Note that this hasn't always been true. In the 1990s, DC's Superman books actually included a number indicating the order they happened in (which matched the published order), even though there were 4-5 titles involved, each with a different creative team. However, a lot of stories actually ran through all the titles, as opposed to having longer multi-part stories that ran through just one title, done by just one creative team (this did happen sometimes, but it was done without true cliffhangers at the end of each issue, since the character would be doing other things before the story resumed). The disadvantage to doing things this way is that, if someone was only interested enough in Superman to buy one title a month, they'd eventually drop that one title, because it was too difficult to understand what was going on from one issue to the next.
As mentioned at the top of this article, Marvel (and, I believe, most other publishers with strongly connected books) tends to have editorial teams that handle a set of related books (you'll see references to the X-Men office, the Spider-Man office, etc.). This allows some degree of coordination. Where characters are used across multiple offices, significant changes of status quo get communicated between teams. An example - the young Cyclops seen in both X-Men Blue and Champions was recently written out of Champions, due to impending changes to the X-Men books.
As I've stated, this hasn't always worked as well as it could.
Sometimes, the creators did something about it.
In the late 1970s, Thor had a lengthy storyline (lasted almost a year and a half) where he was in space.
During that time, he made a couple of spot appearances in the Avengers.
I'm not certain if it was planned all along, or something that only bothered the writer or editor after a while, but in the next big Avengers storyline (usually known as the Korvac Saga), it was established that Thor had been pulled out of time/space by the Collector (to ensure that he could later successfully collect all the Avengers, without any pesky holes due to death when going up against a vastly more powerful entity), then replaced back where he belonged, with no memory of the Avengers' adventure.
Sometimes, no one did anything about it (warning: I'm about to talk about a personal pet peeve that's bothered me since the 1970s).
In the mid-1970s, the Fantastic Four had an long-running storyline where Reed Richards (Mr. Fantastic) lost his powers. This started around issue #164; he didn't actually lose his powers until issue #177 or so; and, he regained his powers in issue # 197 (issue #s pulled from memory).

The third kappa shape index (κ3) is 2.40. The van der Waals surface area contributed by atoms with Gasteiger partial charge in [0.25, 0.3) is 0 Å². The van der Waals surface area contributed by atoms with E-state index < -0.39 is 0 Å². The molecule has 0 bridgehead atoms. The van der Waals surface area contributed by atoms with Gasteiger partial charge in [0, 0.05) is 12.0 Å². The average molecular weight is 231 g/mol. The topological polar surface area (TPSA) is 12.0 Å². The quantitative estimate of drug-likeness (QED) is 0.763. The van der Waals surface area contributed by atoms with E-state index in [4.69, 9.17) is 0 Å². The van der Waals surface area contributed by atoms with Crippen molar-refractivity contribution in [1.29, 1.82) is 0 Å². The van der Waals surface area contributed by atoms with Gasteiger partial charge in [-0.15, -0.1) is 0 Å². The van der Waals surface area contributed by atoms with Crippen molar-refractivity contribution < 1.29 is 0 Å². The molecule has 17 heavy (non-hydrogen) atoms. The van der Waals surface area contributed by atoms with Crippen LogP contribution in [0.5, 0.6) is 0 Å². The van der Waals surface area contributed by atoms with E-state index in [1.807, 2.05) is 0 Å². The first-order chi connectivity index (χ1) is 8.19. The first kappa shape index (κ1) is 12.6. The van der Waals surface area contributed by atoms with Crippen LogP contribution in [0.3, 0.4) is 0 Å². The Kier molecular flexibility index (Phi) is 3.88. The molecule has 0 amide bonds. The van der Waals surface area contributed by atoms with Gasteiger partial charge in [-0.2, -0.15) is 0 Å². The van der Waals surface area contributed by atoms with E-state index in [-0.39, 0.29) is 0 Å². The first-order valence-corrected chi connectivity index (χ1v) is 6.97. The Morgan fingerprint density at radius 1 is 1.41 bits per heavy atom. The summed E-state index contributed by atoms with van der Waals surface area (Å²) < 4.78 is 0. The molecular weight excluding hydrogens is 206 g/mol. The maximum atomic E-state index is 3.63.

Ironically, during this same time, Ben Grimm lost his powers, reverting from the Thing to an ordinary human (something he welcomed). This covered a much shorter period of time: he became human in issue #167; he got an exoskeleton suit in #170 that gave him the strength (and appearance) of the Thing; and, in #175, he lost his human form and became the Thing full-time again.
At that time, the Thing starred in a comic book named Marvel Two-In-One, where he teamed up with some other hero in each issue. There was even a crossover between Fantastic Four and Marvel Two-In-One just after he got the exoskeleton suit. After that, we saw Ben in the exoskeleton for a few issues. Then (after he was the Thing once again), there was a lengthy storyline (running for about 9 months), where Ben travels to England, bringing his girlfriend Alicia Masters with him. You can tell he's back to being the Thing, because he does some depressed moping about it.
At the end of this storyline, Mr. Fantastic guest-stars. At this point in the Fantastic Four, he's still powerless. However, in the story, he can still stretch - from his thoughts, it's clear this is set before he lost his powers.
So, it takes place between when Ben became the Thing again, and Reed lost his powers. Unfortunately, that means between FF 175 and 177 - and there's no break points in that story. The FF come back to Earth from off-planet, fight with the Impossible Man, and then go to their headquarters, where they're immediately captured by enemies. It just can't fit.
When that happens, you basically just have to choose to ignore it - to suspend your disbelief further than usual. And, clearly, for some of us, it's harder than for others :-).